The Philippines, but specifically Palawan, was easily one of my favorite destinations in our travels of spring 2017. Its natural beauty and warm welcoming people made it a truly special place to visit. Palawan is gorgeous, green and lush with gorgeous beaches and incredible opportunities for snorkeling and exploring. While not nearly as developed as other parts of Asia, it is quickly changing so if you want to discover a paradise that is not covered in giant and expensive all inclusive resorts, go now. We spent a month on this gorgeous island and we stayed in some of my favorite guest houses ever.
After a mixed experience in Manila (poverty living cheak to jowl with extreme wealth) and a so-so experience in Puerto Princesa (dusty ugly town), we eventually made our way to Port Barton. It is a pretty isolated (and a world away from the bustle of El Nido) but it’s a neat and clean little beach town with lots of choices for places to stay and eat. The point for going to Port Barton was because this is where we would catch the boat that would take us to our first Philippine beach paradise, Thelma and Toby’s Camping Adventure.
We had heard very good things about this place before we booked, but we were not sure how long we should plan to stay, after all we would be camping and not in a hotel. We booked for 3 nights and fell so in love with this paradise that we ended up staying 2 more nights. Yeah, it’s that good.
We were picked up by our outrigger boat at approximately noon on our first day. We were picked up right on the main beach in Port Barton and the ride to the beach took about half an hour. After arriving on the beach, we were quickly brought to reception and shown to our tent. The tents are prospector style and are large enough to stand up in. They have a proper bed inside and out front there is a small living area, with chairs a table and a couple of hammocks. The tents are under a roofed area so you have double protection from the elements and are actually very comfortable.
It was lunch time, so we joined the other guests in the dining area and had some extremely tasty food. All meals, except for breakfast, are served buffet style in the dining room and all the guests eat together. While dining with strangers might not be your style, give it a chance. Very quickly we were welcomed by the other guests and quickly made friends that we had an amazing time with and even hung out with when we went to El Nido. Besides the natural beauty of this place, meeting people and making friends with people from all around the world was the best part. While we were there the guests came from Israel, Germany, England, Ireland, USA and us from Canada, and we would all get together at meal times to eat, talk and laugh.
It takes about 24 hours for you to adapt to the rhythm of this place; after that it soaks into you, you slow down and you never want to leave. There is no internet, no phone connection, no TV and (almost) nothing to do. You spend your days sunning, reading, swimming, snorkeling, walking the beach, paddle boarding and napping. It is bliss. Then, just as the day starts to end, you grab a chair and a drink and watch what we called “the sunset show”. For the next hour and a half you see the most spectacular sunset that you have ever seen. It is magic.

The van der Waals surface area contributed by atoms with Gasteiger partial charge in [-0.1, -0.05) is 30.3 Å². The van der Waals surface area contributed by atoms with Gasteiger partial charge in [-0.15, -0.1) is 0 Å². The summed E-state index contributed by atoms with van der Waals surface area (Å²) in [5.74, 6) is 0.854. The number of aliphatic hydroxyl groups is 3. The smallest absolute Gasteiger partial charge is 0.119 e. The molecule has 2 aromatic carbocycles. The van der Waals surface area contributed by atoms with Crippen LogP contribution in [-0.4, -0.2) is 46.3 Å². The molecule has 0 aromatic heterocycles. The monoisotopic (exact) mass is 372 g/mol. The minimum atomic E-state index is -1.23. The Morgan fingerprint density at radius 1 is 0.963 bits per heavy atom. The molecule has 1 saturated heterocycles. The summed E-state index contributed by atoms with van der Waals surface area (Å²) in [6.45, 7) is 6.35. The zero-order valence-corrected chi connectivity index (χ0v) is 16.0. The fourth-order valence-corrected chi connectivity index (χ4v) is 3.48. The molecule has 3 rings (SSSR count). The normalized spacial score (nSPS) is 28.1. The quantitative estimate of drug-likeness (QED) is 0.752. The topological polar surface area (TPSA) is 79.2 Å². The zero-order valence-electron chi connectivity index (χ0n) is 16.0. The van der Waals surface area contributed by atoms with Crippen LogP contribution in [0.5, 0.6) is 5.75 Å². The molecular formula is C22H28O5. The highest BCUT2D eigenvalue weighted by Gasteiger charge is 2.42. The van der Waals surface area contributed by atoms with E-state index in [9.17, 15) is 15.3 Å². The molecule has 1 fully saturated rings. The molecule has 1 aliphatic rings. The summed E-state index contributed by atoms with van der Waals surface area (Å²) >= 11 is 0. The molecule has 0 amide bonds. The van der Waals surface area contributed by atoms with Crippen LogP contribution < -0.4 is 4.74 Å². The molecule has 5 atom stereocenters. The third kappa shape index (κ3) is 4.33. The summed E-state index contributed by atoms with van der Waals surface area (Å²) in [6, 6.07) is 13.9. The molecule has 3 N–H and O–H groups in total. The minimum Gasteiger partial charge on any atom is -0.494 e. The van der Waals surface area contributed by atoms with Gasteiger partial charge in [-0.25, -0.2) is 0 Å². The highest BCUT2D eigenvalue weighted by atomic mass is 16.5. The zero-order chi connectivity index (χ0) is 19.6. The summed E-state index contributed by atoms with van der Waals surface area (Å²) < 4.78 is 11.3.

One activity that I can absolutely recommend, is to take a snorkeling trip with Jimmy the boatman. Jimmy will take you out on one of the outrigger boats for a half day. Jimmy knows when to leave in the morning and which snorkeling spots to see so that you are not there with hoards of other tourists. We swam with sea turtles, snorkeled a gorgeous coral reef and even saw dolphins swimming on our way back to the camp.
This is a very small guest house and a very special place. Thelma and Toby are married and this was their private camping spot for their family for many years. It is only after their children grew up that they started this business. It is intimate, personal and charming. It can only accommodate approximately 20 guests at a time, so it never feels over run. It feels like a desert island, but with everything you need to live comfortably.
It cost us 3200 Pesos ($94.00 Canadian) a day for 2 people, but this included the tent and breakfast, lunch and dinner. Booze and any snacks you have between meals is extra.
If you need luxury, this is not the place to go. Toilets are shared and squat style. Showers are bucket style and cold water. There is no air conditioning and power is only for a few hours each day and only in the evening via a generator. It is very simple living, but even for those who don’t enjoy traditional camping it is very worth giving it a chance. We loved our stay here and so did everyone who stayed at the same time, with many including ourselves extending our stay; so that is the best recommendation in itself.